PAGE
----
The Telegraph
Thursday , June 21 , 2012
Since 1st March, 1999
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Beware of the new Siliguri, it’s bacteria, silly
- Urbanisation and contamination of Mahananda breed a germ named after north Bengal city

Siliguri, June 20: A new bacterium discovered by microbiologists at North Bengal University has been named after Siliguri in a paper published by the International Journal of Systematic and Evolutionary Microbiology (IJSEM) — the official journal of record for novel primitive bacteria and archaea.

The scientists isolated the bacterium Brevibacterium siligurinese, designated MB18T, from a water sample from the Mahananda river that flows through the town during a research project to study changes in the bacterial composition of the river that began seven years ago.

Their discovery of a new gene in a bacterium from the river two years ago prompted them to initiate a series of investigations that culminated in identifying it as an organism, previously unknown to science.

“Siliguri is undergoing rapid urbanisation and growing populous over the past few years. As a result, more and more waste materials are getting dumped into the Mahananda river through open drains, causing contamination of the river. At the same time, the river is going through constant change in its bacterial composition,” said Ranadhir Chakraborty, the corresponding author of the paper and leader of the research team.

Chakraborty, who is an associate professor and the head of the biotechnology department at NBU, was assisted by Arvind Kumar, a researcher in the bio-technology department and the principal author of the paper.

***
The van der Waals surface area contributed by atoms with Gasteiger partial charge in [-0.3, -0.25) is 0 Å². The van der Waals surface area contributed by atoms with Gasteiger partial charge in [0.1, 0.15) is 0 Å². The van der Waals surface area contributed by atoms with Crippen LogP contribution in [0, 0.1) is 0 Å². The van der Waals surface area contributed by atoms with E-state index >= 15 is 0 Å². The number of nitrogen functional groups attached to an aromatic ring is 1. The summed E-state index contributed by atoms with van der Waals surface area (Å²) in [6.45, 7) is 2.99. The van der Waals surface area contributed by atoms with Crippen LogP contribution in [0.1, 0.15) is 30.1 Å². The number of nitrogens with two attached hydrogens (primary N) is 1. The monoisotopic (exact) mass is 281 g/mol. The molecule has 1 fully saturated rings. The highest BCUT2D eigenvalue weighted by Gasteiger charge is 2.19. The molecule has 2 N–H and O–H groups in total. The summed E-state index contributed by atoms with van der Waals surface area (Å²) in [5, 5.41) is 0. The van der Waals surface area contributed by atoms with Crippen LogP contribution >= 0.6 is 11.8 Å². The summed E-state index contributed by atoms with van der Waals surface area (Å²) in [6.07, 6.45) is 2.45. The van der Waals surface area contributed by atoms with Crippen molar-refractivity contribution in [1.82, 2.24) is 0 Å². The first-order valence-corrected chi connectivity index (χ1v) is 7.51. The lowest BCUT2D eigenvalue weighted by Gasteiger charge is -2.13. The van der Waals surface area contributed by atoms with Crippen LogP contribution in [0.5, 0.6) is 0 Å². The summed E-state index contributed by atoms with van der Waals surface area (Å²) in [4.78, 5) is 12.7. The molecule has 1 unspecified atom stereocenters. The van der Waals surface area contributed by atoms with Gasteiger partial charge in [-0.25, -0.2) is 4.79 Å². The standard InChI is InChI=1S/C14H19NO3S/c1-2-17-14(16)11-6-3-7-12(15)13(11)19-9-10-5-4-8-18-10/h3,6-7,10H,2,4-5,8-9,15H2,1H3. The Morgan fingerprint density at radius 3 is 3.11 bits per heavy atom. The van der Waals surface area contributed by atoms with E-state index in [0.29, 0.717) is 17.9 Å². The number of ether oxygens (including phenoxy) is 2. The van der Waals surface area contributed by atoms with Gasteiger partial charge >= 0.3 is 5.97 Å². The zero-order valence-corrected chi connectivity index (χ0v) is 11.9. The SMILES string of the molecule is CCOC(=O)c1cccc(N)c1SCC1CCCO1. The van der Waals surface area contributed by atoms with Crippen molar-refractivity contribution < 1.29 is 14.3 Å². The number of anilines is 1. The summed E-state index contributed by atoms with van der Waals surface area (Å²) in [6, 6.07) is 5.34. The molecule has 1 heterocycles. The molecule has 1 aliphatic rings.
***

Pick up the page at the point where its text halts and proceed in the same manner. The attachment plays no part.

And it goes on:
Chakraborty said further research proved that the bacterium belonged to Brevibacterium genus and its closest relative was Brevibacterium epidermis.

Two specialists in Brevibacterium — Ikbal Agah Ince and Ahmet Kati — from the University of Wageningen in the Netherlands who were consulted during the research are co-authors of the paper.

Agah is a senior faculty member in the department of genetics and bio-engineering at Yeditepe University in Istanbul.

As the procedure requires, the species was sent to International Culture Collection Centre at Belgium for vetting.

“They endorsed our discovery and accepted our paper. The finding was recommended to the IJSEM which published the paper earlier this year. This is the first time that a bacterium has been named after Siliguri and it is a great achievement for us,” Chakraborty said .

“Henceforth, if this species is found in anywhere in the world, it will be referred to as Brevibacterium siliguriense sp.nov. We are waiting for the entry of this species in the Bergey’s Manual, the Bible for microbiologists across the world containing information of all types of bacteria across the world,” Chakraborty said.

A magnified slide of the bacterium named after Siliguri

The prime characteristic of the bacterium is that it is “oligotrophic”, which means that it can survive for long duration on very low nutrition.

“It can survive for as long as one month on low nutrition and even in distilled water,” Chakraborty said.

“This characteristic of the bacteria makes it resistant to antiobiotics. Another feature we have discovered is that it displays gene-capturing mechanism or in other words, can easily accept genes from other bacteria.”